Women in African are not ready to join the #MeToo movement

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Stigma and Victim-blaming have been cited as the main reason as to why many women do not openly speak about their experiences at the hands of violent men I the society. The #MeToo campaign is now up and running giving a platform to African women to have discussions that revolve around gender based violence and more specifically violence against women.

One of the victims who sought anonymity speaking to AFP that she has been a victim and came to realizes that it is a widespread phenomenon for women to be abused and it goes as normal thing in the society.

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“It is even that is normal and we don’t talk about it, how does the #MeToo movemet..how do we interact?

“The issues definitely affect us but the blame is always shifted back onto the woman, that it is her fault, her dressing, her speech or she needs to be taught a lesson because she is too strong. It’s not only men, bit women who are thinking that way,” she added.

It has been noted women are not having these discussions in public forums but rather in private spaces like Whatsapp and Facebook groups.

A Member of Parliament from Uganda Onesmus Twinamasiko faced a lot of backlash from the online community after an explosive television interviews in which he said its justified to beat up women.

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“Yeah, you need to do a little beating, it shows the love even,” said Twinamasiko.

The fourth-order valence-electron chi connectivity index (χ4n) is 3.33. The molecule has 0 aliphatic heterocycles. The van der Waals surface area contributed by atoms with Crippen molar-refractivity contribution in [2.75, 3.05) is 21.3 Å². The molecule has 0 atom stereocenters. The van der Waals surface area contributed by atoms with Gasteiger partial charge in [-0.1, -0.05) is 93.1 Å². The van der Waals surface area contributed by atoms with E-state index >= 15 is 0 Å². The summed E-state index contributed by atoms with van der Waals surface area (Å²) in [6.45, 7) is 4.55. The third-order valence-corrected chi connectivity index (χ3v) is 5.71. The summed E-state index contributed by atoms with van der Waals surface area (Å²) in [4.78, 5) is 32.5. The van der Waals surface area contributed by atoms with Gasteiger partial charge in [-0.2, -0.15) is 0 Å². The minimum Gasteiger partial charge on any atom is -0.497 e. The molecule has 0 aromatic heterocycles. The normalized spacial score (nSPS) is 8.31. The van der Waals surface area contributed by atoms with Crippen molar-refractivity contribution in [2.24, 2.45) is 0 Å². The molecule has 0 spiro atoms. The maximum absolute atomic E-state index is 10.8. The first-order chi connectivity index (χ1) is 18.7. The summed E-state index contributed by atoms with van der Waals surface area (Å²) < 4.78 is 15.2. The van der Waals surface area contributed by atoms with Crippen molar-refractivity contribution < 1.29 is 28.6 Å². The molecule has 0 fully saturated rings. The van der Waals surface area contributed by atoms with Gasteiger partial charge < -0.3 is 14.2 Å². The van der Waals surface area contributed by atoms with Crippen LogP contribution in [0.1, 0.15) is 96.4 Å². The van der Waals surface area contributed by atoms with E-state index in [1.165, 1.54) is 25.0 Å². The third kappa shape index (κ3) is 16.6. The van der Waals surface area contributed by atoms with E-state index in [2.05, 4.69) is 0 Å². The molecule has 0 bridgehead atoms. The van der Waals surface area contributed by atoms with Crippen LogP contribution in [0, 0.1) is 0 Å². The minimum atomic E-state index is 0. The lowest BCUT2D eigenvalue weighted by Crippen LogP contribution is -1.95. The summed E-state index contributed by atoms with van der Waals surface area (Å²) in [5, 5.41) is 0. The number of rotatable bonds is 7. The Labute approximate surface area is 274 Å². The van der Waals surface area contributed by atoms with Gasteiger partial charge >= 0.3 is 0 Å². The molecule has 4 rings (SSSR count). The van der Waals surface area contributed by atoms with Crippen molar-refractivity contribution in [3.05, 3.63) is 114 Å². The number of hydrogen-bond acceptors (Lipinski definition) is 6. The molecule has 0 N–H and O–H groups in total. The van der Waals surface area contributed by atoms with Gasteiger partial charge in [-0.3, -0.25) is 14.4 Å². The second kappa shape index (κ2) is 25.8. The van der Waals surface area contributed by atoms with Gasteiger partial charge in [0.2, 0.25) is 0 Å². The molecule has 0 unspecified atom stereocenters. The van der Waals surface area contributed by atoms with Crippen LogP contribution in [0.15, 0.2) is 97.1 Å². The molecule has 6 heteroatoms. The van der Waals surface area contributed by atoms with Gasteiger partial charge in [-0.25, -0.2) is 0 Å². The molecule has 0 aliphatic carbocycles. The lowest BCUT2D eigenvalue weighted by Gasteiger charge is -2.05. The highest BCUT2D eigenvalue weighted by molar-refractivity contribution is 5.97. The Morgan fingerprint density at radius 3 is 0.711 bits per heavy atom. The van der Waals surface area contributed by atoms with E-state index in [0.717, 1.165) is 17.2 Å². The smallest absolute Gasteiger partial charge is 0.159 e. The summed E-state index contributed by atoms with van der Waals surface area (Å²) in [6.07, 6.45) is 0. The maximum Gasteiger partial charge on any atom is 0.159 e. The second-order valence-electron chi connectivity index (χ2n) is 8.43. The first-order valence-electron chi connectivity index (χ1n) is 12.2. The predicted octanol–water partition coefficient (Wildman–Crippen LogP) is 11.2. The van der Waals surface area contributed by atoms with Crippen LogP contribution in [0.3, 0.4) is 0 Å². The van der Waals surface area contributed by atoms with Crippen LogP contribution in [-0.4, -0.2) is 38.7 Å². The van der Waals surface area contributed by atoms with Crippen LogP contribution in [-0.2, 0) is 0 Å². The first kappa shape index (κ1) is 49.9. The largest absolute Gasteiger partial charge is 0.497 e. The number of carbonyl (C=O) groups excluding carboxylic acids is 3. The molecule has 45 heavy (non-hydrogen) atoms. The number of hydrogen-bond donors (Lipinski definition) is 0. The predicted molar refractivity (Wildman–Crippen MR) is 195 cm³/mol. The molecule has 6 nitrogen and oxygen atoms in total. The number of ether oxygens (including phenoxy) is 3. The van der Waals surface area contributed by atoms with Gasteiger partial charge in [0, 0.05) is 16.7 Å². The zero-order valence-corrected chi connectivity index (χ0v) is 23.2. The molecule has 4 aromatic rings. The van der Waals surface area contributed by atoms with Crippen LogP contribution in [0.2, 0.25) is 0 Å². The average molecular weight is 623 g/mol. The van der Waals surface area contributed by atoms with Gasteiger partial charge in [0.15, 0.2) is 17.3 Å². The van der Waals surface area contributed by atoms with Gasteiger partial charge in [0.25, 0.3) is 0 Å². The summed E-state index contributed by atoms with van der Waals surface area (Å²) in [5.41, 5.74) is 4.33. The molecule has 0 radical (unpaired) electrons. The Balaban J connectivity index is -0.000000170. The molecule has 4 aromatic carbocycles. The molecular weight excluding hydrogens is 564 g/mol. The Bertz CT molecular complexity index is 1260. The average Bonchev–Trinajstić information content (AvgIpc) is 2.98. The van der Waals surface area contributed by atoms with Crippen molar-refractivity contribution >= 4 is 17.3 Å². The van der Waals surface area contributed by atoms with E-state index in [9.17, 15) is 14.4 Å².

He later on recanted his sentiments and apologized but no legal action was taken against the legislature.

Sex for better grades in educational institutions is also very rampant especially in Nigeria, Uganda and Kenya. One student from Freetown Teachers College South Africa speaking to AFP said she had to deal with sexual advances from her teachers.

“One of my science teachers demanded sex for a favorable grade after our final exams a year ago,” she said.

Nairobi, Bamako, Johannesburg, Kampala and Lima have been ranked as the most risky cities in the world for sexual assault and rape according to a report done by Plan International.

The long judicial process has been faulted as on of the reasons many women fail to follow up on assault cases terming it as unsympathetic justice system and the #MeToo movement has come to the aid of such women.

“The whole system that needs to be supporting you is trying to traumatize you more,” said Wangechi Wachira, head of the Centre for Rights Education and Awareness (CREAW) in Kenya.

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The most recent case is the one touching on US Supreme Court president nominee Brett Kavanaugh who has been accused by Christine Ford for sexually assaulting her having been mocked by the Donald Trump. This is a clear evidence that the African women are a facing very many challenges according to Monica Godival Akullo, a Ugandan lawyer.

From Uganda to the US, our societies still don’t believe women,” said the lawyer.

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